What’s the next step for Lamar Jackson after a unanimous NFL MVP season?
This year, there needs to be two areas of focus for Jackson: more efficient downfield passing and more involvement of the wide receivers. Last season, Jackson ranked 30th in completing 37.7% of his deep throws (passes that traveled at least 10 yards in the air) outside the numbers. He also relied less on his wide receivers (104 completions) than any other quarterback in the league, preferring to target his tight ends. Ravens coaches have talked this offseason about wanting Jackson to exploit defenses by throwing to different parts of the field.
Is it Super Bowl or bust for the Ravens this season?
If Jackson continues to dazzle the league, the Ravens are going to have to reward him with a record-setting deal at some point.
The Ravens understand the difficulties of managing the cap when the quarterback takes up a huge chunk of it. Baltimore only reached the postseason twice in the six seasons after making Joe Flacco the highest-paid player in the NFL.
It’s certainly not all or nothing this season, but the clock is certainly ticking for the Ravens.
Baltimore Ravens · Age 24
Andrews enjoyed a breakout sophomore campaign with 64 catches, 852 receiving yards and 10 TDs as the leading pass-catcher on the league’s top scoring offense. He has size (6-5, 256 pounds) and stunning route-running ability, while being a better-than-average blocker — which bodes well for the Ravens’ No. 1 rushing attack. Look for Andrews to take the next step as the Ravens’ starting tight end, with Hayden Hurst now down in Atlanta.
Projected roles for Ravens 10 rookie draft selections this season - Todd Karpovich
Round 3 (106): Tyre Phillips, OL, Mississippi State
At -foot-5 and 331 pounds, Phillips has the potential to put himself in a position to get reps as a rookie. He’ll make the switch from tackle to guard and is he is expected to compete for a starting role. His versatility will also provide valuable depth.
Round 6 (201): James Proche, WR, SMU
Proche is expected push for playing time at wide receiver and on special teams as a kick returner. He will battle the veteran De’Anthony Thomas for the top job as a kick returner. Last season, Proche led the Mustangs with 17 punt returns for 164 yards. Thomas, who was signed to the Ravens’ 53-man roster in Week 10, returned 13 punts for 93 yards (7.2 avg.) and posted 10 kickoff returns for 166 yards (16.6 avg.) in eight games.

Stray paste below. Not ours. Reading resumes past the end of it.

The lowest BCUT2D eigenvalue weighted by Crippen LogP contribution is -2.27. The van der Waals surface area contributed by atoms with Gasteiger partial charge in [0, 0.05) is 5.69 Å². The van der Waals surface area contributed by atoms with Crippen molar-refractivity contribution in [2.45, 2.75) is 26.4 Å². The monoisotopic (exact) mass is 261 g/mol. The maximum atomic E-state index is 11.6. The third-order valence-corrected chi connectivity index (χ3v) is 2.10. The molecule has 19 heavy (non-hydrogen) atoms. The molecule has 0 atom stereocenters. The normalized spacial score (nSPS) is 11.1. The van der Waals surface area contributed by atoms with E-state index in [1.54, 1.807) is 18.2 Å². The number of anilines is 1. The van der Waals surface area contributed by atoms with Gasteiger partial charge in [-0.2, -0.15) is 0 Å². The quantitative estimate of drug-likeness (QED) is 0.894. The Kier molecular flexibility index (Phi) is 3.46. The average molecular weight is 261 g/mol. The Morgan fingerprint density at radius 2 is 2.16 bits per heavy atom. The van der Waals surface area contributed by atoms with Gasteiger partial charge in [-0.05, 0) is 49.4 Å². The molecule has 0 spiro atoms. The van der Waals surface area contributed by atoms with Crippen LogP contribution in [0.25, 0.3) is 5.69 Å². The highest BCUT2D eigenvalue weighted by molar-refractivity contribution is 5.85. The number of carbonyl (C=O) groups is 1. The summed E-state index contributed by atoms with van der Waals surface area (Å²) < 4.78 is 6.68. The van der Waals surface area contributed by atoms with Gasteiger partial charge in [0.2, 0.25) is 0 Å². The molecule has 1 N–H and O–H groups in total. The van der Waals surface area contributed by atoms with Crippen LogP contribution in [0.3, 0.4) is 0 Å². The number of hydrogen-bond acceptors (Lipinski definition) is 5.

Training Camp Breakdown: Outside Linebacker - Clifton Brown
The coaches want to see more consistency and more diversity in Ferguson’s pass-rushing techniques. Baltimore doesn’t want to overwork the 31-year-old McPhee, but knows he can be a valuable starter if needed.
Under the Radar
If Bowser takes another step forward as a pass rusher, Baltimore’s defense could make the pocket extremely uncomfortable for opposing quarterbacks. The Ravens also inked some talented undrafted outside linebackers after not using pick at the position. One could make the roster if they flash in training camp.
Veterans who could be traded from all 32 NFL teams - Andrew Erickson
Edwards rushed for 5.3 yards per carry and 3.4 yards after contact per carry in 2019, which ranked second and seventh, respectively, among running backs with at least 100 carries in 2019. He has been nothing but an efficient rusher in his two years with Baltimore, earning PFF’s 13th-highest grade as a rusher (83.4) among running backs with at least 200 carries.
In his one start against the Pittsburgh Steelers in 2019, Edwards rushed for 130 yards on 21 carries for an average of 6.2 yards per carry and 5.6 yards per carry after contact.
Entering the 2020 season, Edwards could potentially be the odd man out in a running back room that includes starter Mark Ingram II, rookie J.K. Dobbins and second-year player Justice Hill. Edwards adds zero value in the passing game, with just nine receptions in his two-year career, so the Ravens could easily decide to move on from him in favor of getting Dobbins more involved.